APPI Founder, CEO and clinical director
B.Physiotherapy MAPA, MCSP, HPC, MAPPI
The life of a runner is one in which the balance between improving fitness and avoiding injury is a constant battle. Many of us run for fun, some for stress relief and some for weight loss. The figures around participation in the activity of running are staggering, with over 64 million people in the USA, 11 million in the UK and 1.3 million people in Australia (Statista, 2017) participating in running as a form of exercise. Of these figures, over 70% of runners participate in an organised running event every year! (Statista, 2017). Indeed reports suggest running has doubled in popularity over the last 10 years.
With such a high number of us out there pounding the pavements, ovals and running tracks it is no wonder that injuries associated with running are a large part of a physiotherapists caseload. Here are some interesting facts about running related injuries:
• At least 75% of distance runners land on their heels
Hasewaga et al (2007)
• 19-79% of runners injured in a given year
• 50% runners get injured yearly
• 25% injured at any given time
• 60% due to training errors
• 55% one or more injuries in year leading to marathon event
Van Middlekoop et al (2008)
• Knee most common site 7-50% of all injuries
– Lower leg 9-32%
– Foot 5-39%,
– Upper leg 3-38%
• Most common injuries include:
– PFP, ITB syndrome, tibial stress syndrome/fractures, plantar fasciitis, and Achilles tendinopathy
Bring et al (2017), Yeung et al (2011)
So this leads to the obvious question many of our clients ask – how can I avoid injury and keep enjoying the great benefits of running? The answer to this is multifactorial –
1) Correct running form;
Many various beliefs have been presented as to what the correct running form is. We have had the barefoot revolution (which we now know was somewhat misplaced in reality), pose running, mid-foot strike, heel strike and many more. In essence the best running form is that which places the least load on to the joints and associated soft tissue structures of the body. The challenge with this is that it requires great awareness of body position and a good balance within the various muscle systems of the body in order to achieve this. Therefore, non-running based training needs to be considered as key part of achieving the correct running form.
2) Running load;
A common mistake we see clinically is that recreational runners do not manage load increases very well. If you increase your running from 1km easy per week to 10km at a moderate intensity 3- 4 times per week then the multitude of systems in the body that are being asked to increase their load so suddenly will inevitably lead to a breakdown of one or more systems that will lead to injury. The general rule of thumb here is a 20% week on week increase to allow the body’s natural adaptive systems to learn how to correctly handle this load that is being placed on it.
3) Imbalances in the bodies muscle system;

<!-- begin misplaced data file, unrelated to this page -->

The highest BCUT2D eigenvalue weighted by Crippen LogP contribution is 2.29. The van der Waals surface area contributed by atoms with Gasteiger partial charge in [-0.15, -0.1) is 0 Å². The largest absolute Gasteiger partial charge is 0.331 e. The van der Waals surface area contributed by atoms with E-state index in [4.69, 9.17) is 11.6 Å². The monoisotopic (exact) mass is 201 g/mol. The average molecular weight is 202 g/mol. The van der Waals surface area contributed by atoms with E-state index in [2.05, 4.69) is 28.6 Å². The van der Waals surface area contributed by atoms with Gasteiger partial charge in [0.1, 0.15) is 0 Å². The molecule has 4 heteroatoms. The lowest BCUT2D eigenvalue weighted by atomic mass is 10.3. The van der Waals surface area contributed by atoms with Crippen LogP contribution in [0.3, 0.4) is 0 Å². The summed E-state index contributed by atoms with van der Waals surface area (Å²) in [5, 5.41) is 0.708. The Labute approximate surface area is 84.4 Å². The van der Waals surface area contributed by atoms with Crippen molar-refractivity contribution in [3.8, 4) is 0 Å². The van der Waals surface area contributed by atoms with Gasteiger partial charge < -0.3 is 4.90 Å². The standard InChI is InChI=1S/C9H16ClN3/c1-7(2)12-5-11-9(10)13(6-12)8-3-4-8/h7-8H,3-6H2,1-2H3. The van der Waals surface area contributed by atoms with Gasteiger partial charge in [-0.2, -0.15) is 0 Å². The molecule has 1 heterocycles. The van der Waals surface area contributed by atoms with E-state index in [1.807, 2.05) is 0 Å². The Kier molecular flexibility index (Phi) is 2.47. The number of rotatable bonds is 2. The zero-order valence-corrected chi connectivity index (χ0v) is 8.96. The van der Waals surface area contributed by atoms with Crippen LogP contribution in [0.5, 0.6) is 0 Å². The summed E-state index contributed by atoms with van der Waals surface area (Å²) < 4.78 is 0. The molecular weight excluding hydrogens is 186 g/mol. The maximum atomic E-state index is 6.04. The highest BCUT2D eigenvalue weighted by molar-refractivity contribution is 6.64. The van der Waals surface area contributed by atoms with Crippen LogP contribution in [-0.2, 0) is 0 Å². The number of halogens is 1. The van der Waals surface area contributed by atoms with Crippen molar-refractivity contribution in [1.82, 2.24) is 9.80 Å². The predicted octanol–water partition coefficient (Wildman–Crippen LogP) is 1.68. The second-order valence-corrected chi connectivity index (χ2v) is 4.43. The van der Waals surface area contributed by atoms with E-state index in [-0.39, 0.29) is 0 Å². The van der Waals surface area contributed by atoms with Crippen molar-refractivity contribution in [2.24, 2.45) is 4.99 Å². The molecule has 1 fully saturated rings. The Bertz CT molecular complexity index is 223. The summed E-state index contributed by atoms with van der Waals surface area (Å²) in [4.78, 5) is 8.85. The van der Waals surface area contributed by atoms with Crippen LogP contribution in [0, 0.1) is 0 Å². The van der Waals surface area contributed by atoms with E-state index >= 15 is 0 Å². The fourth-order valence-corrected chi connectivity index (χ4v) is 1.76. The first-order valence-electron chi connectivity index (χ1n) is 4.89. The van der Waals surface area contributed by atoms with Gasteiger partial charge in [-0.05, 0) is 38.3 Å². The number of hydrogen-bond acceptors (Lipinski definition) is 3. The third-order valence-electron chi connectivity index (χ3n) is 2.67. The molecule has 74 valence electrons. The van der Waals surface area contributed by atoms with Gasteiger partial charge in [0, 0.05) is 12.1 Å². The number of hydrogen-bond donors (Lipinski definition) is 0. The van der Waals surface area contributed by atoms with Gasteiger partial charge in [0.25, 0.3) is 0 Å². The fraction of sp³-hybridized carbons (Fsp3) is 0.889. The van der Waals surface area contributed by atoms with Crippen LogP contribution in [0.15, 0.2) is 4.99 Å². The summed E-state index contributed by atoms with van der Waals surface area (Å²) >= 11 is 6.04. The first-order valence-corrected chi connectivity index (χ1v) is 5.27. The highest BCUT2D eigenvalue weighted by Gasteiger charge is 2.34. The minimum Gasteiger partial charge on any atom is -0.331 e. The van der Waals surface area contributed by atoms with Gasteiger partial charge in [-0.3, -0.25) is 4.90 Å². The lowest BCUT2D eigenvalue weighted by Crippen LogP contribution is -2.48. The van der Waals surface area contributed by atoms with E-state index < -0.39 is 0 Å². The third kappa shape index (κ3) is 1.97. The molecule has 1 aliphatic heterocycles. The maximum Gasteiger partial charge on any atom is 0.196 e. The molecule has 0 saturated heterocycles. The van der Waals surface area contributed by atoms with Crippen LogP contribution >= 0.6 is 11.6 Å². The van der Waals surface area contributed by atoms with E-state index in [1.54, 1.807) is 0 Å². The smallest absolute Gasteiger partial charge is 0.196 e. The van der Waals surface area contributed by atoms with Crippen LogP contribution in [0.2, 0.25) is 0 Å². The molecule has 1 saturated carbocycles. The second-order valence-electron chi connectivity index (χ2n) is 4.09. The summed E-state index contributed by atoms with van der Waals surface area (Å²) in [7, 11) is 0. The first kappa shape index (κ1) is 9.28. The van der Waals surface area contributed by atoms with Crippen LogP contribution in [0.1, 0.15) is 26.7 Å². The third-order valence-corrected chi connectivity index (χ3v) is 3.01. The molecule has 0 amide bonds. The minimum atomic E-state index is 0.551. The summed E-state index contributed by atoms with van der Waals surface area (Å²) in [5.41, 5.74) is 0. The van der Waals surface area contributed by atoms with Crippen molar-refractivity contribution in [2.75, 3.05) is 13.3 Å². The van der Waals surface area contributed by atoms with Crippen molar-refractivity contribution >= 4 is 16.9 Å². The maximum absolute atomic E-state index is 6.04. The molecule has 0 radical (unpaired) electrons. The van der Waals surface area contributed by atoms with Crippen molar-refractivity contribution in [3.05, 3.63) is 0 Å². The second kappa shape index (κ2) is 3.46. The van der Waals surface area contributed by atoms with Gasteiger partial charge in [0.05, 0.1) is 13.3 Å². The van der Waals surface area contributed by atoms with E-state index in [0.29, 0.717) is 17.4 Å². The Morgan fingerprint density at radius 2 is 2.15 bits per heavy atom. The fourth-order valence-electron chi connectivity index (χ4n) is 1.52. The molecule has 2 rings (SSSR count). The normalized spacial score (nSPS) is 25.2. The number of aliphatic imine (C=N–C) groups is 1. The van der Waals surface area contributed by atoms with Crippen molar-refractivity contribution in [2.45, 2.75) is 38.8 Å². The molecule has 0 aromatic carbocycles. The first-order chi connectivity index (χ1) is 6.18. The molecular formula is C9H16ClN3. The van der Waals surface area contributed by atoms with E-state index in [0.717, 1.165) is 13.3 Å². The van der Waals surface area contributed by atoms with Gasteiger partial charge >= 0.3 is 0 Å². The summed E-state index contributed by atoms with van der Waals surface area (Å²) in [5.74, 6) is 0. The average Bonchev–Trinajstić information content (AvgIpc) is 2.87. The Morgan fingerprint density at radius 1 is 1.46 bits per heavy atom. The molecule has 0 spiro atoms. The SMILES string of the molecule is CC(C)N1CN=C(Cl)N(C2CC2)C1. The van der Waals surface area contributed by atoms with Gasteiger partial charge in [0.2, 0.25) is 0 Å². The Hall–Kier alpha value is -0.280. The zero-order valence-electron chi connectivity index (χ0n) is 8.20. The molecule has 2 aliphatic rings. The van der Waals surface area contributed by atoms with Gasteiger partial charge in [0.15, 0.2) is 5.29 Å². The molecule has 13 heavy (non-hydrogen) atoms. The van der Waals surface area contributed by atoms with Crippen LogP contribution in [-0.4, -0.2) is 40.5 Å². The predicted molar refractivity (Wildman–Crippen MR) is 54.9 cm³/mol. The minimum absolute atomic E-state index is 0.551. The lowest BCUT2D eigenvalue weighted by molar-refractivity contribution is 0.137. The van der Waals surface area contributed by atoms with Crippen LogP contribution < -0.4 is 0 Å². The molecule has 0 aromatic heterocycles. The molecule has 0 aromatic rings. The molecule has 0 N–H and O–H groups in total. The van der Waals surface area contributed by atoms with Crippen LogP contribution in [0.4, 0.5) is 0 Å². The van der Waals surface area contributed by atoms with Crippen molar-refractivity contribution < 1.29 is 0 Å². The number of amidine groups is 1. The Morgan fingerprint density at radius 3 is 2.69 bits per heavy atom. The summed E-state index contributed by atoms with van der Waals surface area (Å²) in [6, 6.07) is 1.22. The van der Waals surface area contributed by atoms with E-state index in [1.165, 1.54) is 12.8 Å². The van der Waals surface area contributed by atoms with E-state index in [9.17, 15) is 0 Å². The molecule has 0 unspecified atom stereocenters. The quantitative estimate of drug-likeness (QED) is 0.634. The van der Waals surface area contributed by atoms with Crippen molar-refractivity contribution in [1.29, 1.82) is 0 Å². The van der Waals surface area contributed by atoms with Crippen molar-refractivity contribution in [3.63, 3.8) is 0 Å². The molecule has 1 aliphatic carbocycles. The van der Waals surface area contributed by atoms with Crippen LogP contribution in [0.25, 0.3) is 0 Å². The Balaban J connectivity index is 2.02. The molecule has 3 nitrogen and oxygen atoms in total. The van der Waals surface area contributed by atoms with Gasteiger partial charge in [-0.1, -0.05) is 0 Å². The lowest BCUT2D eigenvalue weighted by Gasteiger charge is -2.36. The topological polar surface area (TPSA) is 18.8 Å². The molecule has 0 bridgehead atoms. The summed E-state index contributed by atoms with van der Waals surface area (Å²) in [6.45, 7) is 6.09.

A very common issue we see daily that leads to running injuries is that our clients do not spend enough time stretching, releasing, mobilising and re-training the muscles that are used in running. A tight calf muscle can lead to a reduced movement at the ankle, this can lead to an athlete picking up the foot earlier in the running cycle which requires the hip flexor to work more than the hip extensor and leading to a tightening of the hip flexor. This leads to reduced hip extension and eventually amalgamating in a decreased activation pattern of the important hip/buttock muscles that are crucial in the running gait.
Therefore, the use of various forms of non-run based training in the development of a runners training program is becoming more and more prevalent. Pilates is one such form of complementary training that is gaining in popularity in the running world.
One question that has commonly been asked is; ‘Does Pilates decrease injury in runners? Well, thanks to APPI Presenter Anna Laws that question has now been answered. Anna conducted a study into the effectiveness of an APPI Pilates Program for the control of functional movement patterns and its link to injury reduction in runners (Laws A, Williams S ,Wilson C; International Journal of Sports Medicine (2017)). The 6 week program consisted of matwork based exercises designed to improve core, hip, and leg strength as well as mobility and flexibility throughout the running chain. The finding were linked to a modified Functional Movement Screen that was delivered at 3 occasions throughout the study to test effectiveness. Results showed that a well taught APPI Pilates program significantly improves functional movement in recreational runners and this may lead to a reduction in the risk of running related injuries. The findings of this study support the use of the APPI’s Pilates for runners program.
APPI founder and elite age group triathlete, Glenn Withers, has developed a unique step by step program that addresses many of the underlying issues that lead to injury or decreased performance in runners.
The APPI’s Pilates for Runners program looks at all aspects of running from standing functional exercises, to specific hip strengthening exercises tailored for running mechanics, flexibility exercises to ease the pressure on the common areas of tightness that lead to injury, and a series of run specific core strengthening exercises that can lead to significant gains in running form and function.
APPI’s Pilates for Runners courses are running worldwide. See below for your countries dates and locations.